Linebackers/ends: The staff needs to find players here who can better fit defensive coordinator Don Brown’s scheme. Some of those linebackers could end up being defensive end/hybrid players, but the Terps need some speed off the edge.


Linemen: The Pack will lose three starters on the offensive line and all four on the defensive line. Those positions are what almost half of the staff’s commitment list is comprised of so far, and the depth at those positions had to be completely rebuilt under Tom O’Brien. Some junior college transfers could help.

Halfback: With the news that Toney Baker decided to forgo his sixth year of eligibility, and the graduation of fifth-year senior Jamelle Eugene, it couldn’t hurt the Pack to start to reload at this position.


Offensive line: Seven members on the two-deep roster were redshirt seniors in 2009, and one, starting center Russell Nenon, was a redshirt junior. Three starters will have to be replaced in 2010.

Tight end: This position will be very thin, but the staff has added two in this year’s recruiting class. Wake could also help itself by adding a fullback or two to help with the blocking.

Linebackers: It was a unit comprised mainly of redshirt seniors and juniors in 2009, so the Deacs will have immediate holes there, as well as the need to restock for the future.

Final East-West Shrine Game rosters out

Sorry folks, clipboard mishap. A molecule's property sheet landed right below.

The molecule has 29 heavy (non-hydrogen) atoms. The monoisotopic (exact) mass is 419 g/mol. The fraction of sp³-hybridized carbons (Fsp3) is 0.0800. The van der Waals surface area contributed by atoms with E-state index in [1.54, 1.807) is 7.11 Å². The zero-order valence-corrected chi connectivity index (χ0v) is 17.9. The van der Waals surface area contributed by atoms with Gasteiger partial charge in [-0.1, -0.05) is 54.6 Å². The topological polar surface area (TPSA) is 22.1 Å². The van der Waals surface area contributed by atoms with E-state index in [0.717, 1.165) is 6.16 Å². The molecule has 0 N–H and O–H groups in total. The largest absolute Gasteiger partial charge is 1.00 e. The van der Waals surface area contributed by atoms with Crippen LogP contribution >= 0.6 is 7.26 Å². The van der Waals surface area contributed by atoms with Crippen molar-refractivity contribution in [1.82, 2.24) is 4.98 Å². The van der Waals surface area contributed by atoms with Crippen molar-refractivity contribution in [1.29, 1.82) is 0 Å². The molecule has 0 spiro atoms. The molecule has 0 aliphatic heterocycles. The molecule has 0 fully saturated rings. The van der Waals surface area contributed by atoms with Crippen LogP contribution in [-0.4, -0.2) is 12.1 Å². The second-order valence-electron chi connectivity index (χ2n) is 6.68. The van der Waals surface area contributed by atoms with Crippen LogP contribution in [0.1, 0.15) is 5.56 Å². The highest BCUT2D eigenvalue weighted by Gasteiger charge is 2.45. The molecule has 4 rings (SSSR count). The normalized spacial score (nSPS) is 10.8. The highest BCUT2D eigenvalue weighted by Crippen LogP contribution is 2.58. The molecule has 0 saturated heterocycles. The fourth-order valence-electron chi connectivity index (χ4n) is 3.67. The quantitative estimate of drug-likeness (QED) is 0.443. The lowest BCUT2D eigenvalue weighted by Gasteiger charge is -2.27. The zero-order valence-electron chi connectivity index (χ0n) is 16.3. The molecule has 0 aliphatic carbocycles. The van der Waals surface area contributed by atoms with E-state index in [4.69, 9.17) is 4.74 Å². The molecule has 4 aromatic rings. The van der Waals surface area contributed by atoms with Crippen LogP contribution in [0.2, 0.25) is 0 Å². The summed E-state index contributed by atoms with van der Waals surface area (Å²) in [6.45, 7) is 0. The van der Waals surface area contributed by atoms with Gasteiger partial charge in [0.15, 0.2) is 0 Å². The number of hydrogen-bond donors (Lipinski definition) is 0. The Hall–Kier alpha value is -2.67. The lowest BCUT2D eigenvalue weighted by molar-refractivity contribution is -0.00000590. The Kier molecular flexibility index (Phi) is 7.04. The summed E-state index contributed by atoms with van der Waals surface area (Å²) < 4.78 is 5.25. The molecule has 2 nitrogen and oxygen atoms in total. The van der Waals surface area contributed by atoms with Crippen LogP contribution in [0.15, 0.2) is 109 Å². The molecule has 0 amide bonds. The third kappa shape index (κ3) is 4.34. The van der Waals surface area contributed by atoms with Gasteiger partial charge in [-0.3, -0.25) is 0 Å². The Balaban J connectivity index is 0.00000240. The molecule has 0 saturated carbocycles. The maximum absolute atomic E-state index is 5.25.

January, 14, 2010
The ACC will have 13 players among the 106 selected to play in the 85th annual East-West Shrine Game. The only problem with this game is that it's being held on the same field that provided the worst conditions of the bowl season -- the Florida Citrus Bowl in Orlando. We'll assume they've cleaned it up.

It's a prestigious all-star game, as 90 percent of the players from last year's roster were either drafted or signed as free agents. It's sort of like a final audition for the NFL, as the game is directed by an NFL-affiliated coaching staff, NFL officials and rules.

The ACC players will be coached by Romeo Crennel, who spent four seasons as head coach of the Cleveland Browns and has won five Super Bowls as an assistant coach.

This year's game will be Jan. 23 (3 p.m. ET/ESPN2). The following players will represent the ACC on the East team:

LB Mike McLaughlin, Boston College

OG Thomas Austin, Clemson

CB Chris Chancellor, Clemson

OLB Kavell Conner, Clemson

OG Cord Howard, Georgia Tech

RB Javarris James, Miami

C A.J. Trump, Miami

DE Willie Young, NC State

DT Nate Collins, Virginia

FS Kam Chancellor, Virginia Tech

OG Sergio Render, Virginia Tech

CB Stephan Virgil, Virginia Tech

OG Chris DeGeare, Wake Forest

Clemson's Chancellor out

November, 7, 2009